(The following is a reposting of the next entry in a 31-day blog journey through John Piper’s, Brothers, We Are Not Professionals: A Plea to Pastors for a Radical Ministry [Broadman and Holman, 2002.] At desiringgod.org, online one can read the full text of “Brothers, Read Christian Biography”). I have made additions to the post at the very end.

Christian biography, well chosen, combines all sorts of things pastors need but have so little time to pursue. Good biography is history and guards us against chronological snobbery (as C. S. Lewis calls it). It is also adventure and suspense, for which we have a natural hunger. It is psychology and personal experience, which deepen our understanding of human nature (especially ourselves). Good biographies of great Christians make for remarkably efficient reading (90).

I wish every Christian could read the biographies of Adoniram JudsonHudson Taylor, Amy Carmichael, Jonathan Edwards, and Martin Luther. Someone else might suggest Muller, Brainerd, Calvin, Whitefield, Lloyd-Jones, Singh, Carey, Moon, Studd, or Packer. But I have forever been encouraged by reading of men and women of great prayer, who trusted God for the impossible, lived under incredible circumstances, experienced incredible suffering, maintained an undying burden for the lost and remained faithful to the Gospel to the very end.

Judson, my hero among Christian missionaries, translated the Bible into Burmese and created the first Burmese dictionary – this while losing child after child to death. Edwards, the poster child for Christian resolve in the life of a hated-but-righteous-shepherd, endured through that halfway covenant controversy about the Lord’s Supper (and history has exonerated him) and was dismissed as pastor after twenty-six years of faithful ministry.  What hope and encouragement I have gained from these two during the toughest hours of ministry. The latter says to me, “hang in there; you can endure it.” The former says to me, “are you really having it that bad?” Both say, “keep proclaiming the Gospel, for you will be raised from the dead.” Their lives stand upon the eyewitnesses of the Resurrection and they witness to the authenticity of the message of Christ. The world is unworthy of them. When I grow up more in my faith, I want to be just like them.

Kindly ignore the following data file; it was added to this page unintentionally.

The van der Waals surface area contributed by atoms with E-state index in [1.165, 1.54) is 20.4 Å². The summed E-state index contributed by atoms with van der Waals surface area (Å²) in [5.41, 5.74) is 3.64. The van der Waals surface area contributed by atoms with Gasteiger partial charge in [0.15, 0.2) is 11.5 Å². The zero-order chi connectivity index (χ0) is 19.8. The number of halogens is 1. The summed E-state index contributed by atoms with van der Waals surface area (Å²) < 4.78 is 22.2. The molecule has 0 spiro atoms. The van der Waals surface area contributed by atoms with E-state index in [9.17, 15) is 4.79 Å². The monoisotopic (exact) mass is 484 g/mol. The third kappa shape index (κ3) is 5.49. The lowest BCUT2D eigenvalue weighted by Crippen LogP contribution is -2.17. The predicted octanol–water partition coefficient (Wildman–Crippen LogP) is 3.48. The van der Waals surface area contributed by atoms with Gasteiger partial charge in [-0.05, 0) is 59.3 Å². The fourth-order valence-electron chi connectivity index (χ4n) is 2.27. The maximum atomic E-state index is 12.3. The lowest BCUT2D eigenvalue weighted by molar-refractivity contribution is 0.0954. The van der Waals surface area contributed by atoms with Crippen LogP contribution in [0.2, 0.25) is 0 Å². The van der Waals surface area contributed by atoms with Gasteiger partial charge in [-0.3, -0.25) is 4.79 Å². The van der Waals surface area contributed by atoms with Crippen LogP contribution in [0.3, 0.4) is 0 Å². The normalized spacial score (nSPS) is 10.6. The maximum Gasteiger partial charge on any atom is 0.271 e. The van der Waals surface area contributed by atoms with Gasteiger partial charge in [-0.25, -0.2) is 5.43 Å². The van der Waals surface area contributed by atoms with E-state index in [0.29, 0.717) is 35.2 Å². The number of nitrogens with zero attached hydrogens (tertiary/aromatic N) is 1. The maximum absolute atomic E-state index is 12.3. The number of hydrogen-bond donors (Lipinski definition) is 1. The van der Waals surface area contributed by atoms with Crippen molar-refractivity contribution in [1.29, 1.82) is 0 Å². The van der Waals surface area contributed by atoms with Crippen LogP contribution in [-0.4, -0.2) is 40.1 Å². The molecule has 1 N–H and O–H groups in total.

Find some heroes. Read Christian biography.

Update 2011:

Biographies have served as much as any other human force in my life to resist the inertia of mediocrity. Without them I tend to forget what joy there is in relentless God-besotted labor and aspiration…(90).

How Calvin could work! After 1549, his special charge in Geneva was to preach twice on Sunday and once every day of alternating weeks. On Sunday, August 5, 1549, Calvin began to preach on Acts and continued weekly in that book until March 1554. On weekdays during this time, he preached through eight of the minor prophets as well as Daniel, Lamentations, and Ezekiel. But what amazes me is that between 1550 and 1559 he took 270 weddings. That’s one every other week! He also baptized (about once a month), visited the sick, carried on extensive correspondence, and sustained heavy organizational responsibilities.

When I look at Calvin and Edwards and their output, it is hard for me to feel sorry for myself and my few burdens. These brothers inspire me to break out of mediocre plodding (91).

Calvin, O Calvin! How you challenge me! Edwards; how could you set the standard so high?

Piper is right. My people need me to fight mediocrity (and melancholy). Reading biography is good for both. As a church planter, reading about the labors and faithfulness of a Calvin is like getting a swift kick from the coach to get back in the game and leave everything on the field. Taking a helmet-to-pastor hit might be illegal, and it might cause a shepherd-concussion; but this is the ministry of the Gospel. Such hits are to be expected as part of the path to glory, and should not be cause for siting out of a play or playing at half-speed. I have a charge to keep with faithfulness, not with mediocrity.

Just reading the little bit of Calvin’s life in the paragraphs above has been so encouraging to me today. I imagine that reading a fuller biography on Calvin would be like putting 94 octane in the tank!

So reading a biography on Calvin is in the works for 2011. Who knows? Maybe I will go further and present a biography of Calvin to my people (as Piper challenges all pastors to do, [96, footnote 18]). But reading biography for the sake of my soul and the souls of my people is enough of a challenge. Why don’t you join me? There are two very small biographies on Edwards and Calvin that might be good places to start.